NCCC operations as soon as possible. This letter is to inform you of my personal support for that
decision and to let you know that I am extremely grateful for your long-standing commitment to
the cause of chronic care reform.
We have come a long way since our inception in January of 1991. I use the word "we" very
intentionally, as none of our work has ever been the work of any one person. It was always "the we
thing" that gave us our greatest power.
We were always more about the crossroads of care than about the tasks of individual professionals,
programs, or organizations. We talked about person-centered care and being consumer-driven, but
our primary interest was always in doing whatever we could (in the collective) to prevent, delay,
or minimize chronic disease and disability progression. We were mission-driven but actionoriented.
As a result, we evolved FROM a national collaborative of 14 leading health care systems,
who came together to share information and material to improve care for people with chronic
conditions TO a national alliance of innovative health leaders, known and respected among
purchasers, payers, providers, policymakers, researchers, and consumer organizations nationwide.
We have produced a number of important tools, materials, demonstrations and care methods along
the way. Of particular note are the chronic care network model that served as the foundation for
our initial NCCC dialog, SASI, the CCN/AD project, CareLink, our experience-based, changeoriented
Web site, material produced in support of the Minnesota Senior Health Options Program
(M/SHO) and other dually eligible programs. We have also produced important leadership positions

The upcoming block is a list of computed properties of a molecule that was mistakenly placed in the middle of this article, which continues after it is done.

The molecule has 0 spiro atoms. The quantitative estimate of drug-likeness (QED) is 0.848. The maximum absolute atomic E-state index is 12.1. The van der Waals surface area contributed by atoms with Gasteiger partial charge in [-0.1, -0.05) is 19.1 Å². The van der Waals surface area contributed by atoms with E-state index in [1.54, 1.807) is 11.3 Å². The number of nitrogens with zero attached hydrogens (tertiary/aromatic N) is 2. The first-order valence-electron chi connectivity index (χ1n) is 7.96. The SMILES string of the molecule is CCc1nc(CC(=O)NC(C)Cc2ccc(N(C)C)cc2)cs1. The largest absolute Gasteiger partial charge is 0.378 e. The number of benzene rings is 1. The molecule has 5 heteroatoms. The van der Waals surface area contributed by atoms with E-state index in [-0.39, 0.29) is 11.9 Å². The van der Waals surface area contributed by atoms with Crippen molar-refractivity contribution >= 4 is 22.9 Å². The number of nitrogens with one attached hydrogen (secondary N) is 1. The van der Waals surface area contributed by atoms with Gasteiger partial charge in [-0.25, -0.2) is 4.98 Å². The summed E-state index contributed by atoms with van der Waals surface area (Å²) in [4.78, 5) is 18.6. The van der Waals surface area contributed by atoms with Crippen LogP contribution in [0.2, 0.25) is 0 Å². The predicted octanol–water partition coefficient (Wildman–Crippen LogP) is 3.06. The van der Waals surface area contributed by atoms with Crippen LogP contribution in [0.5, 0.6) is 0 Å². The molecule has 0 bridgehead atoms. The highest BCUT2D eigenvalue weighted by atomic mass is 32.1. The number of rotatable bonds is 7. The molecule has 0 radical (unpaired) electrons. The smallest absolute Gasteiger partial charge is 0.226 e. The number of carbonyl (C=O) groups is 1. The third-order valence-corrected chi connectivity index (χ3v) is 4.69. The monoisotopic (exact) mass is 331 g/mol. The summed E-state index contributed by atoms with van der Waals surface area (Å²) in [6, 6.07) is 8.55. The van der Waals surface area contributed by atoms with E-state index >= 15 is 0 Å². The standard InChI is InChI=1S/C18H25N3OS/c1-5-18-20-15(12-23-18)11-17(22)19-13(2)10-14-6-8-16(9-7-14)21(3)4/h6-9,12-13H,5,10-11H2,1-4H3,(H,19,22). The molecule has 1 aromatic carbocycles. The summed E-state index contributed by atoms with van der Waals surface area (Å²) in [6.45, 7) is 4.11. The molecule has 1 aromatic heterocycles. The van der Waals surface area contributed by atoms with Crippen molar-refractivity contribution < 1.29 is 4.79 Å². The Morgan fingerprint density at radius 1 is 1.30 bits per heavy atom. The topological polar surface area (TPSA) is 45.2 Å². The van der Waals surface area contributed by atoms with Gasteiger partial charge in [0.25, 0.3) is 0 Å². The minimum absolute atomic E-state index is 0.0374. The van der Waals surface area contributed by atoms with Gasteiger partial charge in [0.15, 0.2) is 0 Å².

through multiple scientific and professional trade journal publications and NCCC produced
tool boxes, issues briefs and case studies on risk screening, extended care pathways, integrated
financing, and transforming care for those dually eligible for Medicare and Medicaid.
Some people talk fondly of the NCCC working sessions, board retreats, and other shared learning
experiences that seemed to fuel the creativity and energy of champions seeking ways to break
through the silos of our current delivery system. "Shared learning" became almost a mantra for the
NCCC. We need "a little less talk and a lot more action" was a shortened way of saying that
thinking and doing are part of the same change process. The PBS Fred Friendly Seminar on
chronic illness care, the Medicare Payment Coalition, our regulatory reform initiative, the national
chronic care policy coalition, introduction of the Chronic Care Act, restructuring our board, and a
variety of national partnerships with key national associations and corporations were all ways that
the NCCC reached out to others who shared our vision and values in seeking to produce new
methods of care for people with chronic conditions, under mainstream market conditions.